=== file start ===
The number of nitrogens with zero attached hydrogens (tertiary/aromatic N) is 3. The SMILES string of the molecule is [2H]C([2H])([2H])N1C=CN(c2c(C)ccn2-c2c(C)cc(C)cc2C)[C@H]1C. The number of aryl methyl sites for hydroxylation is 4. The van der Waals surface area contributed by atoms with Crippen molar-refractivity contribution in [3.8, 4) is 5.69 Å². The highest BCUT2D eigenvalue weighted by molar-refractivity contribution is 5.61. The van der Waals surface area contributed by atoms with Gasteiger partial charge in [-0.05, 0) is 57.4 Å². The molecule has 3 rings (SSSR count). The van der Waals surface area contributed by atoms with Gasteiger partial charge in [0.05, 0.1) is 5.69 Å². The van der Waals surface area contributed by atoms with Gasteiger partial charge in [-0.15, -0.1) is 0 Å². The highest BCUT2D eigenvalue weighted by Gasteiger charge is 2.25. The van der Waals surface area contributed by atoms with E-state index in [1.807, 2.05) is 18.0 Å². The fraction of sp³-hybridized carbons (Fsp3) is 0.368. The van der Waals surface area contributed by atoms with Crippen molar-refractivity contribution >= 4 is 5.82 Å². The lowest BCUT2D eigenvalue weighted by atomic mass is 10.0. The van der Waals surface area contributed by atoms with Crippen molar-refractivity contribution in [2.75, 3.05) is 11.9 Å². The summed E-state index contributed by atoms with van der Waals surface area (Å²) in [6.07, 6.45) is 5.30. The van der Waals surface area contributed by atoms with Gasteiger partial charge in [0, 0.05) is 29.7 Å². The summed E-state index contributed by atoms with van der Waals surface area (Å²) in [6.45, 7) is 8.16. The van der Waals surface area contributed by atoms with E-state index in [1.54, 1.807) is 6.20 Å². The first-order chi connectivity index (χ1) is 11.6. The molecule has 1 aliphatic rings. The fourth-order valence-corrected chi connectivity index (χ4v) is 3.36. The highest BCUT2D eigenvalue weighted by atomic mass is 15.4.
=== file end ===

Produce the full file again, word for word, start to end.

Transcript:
The number of nitrogens with zero attached hydrogens (tertiary/aromatic N) is 3. The SMILES string of the molecule is [2H]C([2H])([2H])N1C=CN(c2c(C)ccn2-c2c(C)cc(C)cc2C)[C@H]1C. The number of aryl methyl sites for hydroxylation is 4. The van der Waals surface area contributed by atoms with Crippen molar-refractivity contribution in [3.8, 4) is 5.69 Å². The highest BCUT2D eigenvalue weighted by molar-refractivity contribution is 5.61. The van der Waals surface area contributed by atoms with Gasteiger partial charge in [-0.05, 0) is 57.4 Å². The molecule has 3 rings (SSSR count). The van der Waals surface area contributed by atoms with Gasteiger partial charge in [0.05, 0.1) is 5.69 Å². The van der Waals surface area contributed by atoms with Gasteiger partial charge in [-0.15, -0.1) is 0 Å². The highest BCUT2D eigenvalue weighted by Gasteiger charge is 2.25. The van der Waals surface area contributed by atoms with E-state index in [1.807, 2.05) is 18.0 Å². The fraction of sp³-hybridized carbons (Fsp3) is 0.368. The van der Waals surface area contributed by atoms with Crippen molar-refractivity contribution >= 4 is 5.82 Å². The lowest BCUT2D eigenvalue weighted by atomic mass is 10.0. The van der Waals surface area contributed by atoms with Crippen molar-refractivity contribution in [2.75, 3.05) is 11.9 Å². The summed E-state index contributed by atoms with van der Waals surface area (Å²) in [6.07, 6.45) is 5.30. The van der Waals surface area contributed by atoms with Gasteiger partial charge in [0, 0.05) is 29.7 Å². The summed E-state index contributed by atoms with van der Waals surface area (Å²) in [6.45, 7) is 8.16. The van der Waals surface area contributed by atoms with E-state index in [1.54, 1.807) is 6.20 Å². The first-order chi connectivity index (χ1) is 11.6. The molecule has 1 aliphatic rings. The fourth-order valence-corrected chi connectivity index (χ4v) is 3.36. The highest BCUT2D eigenvalue weighted by atomic mass is 15.4.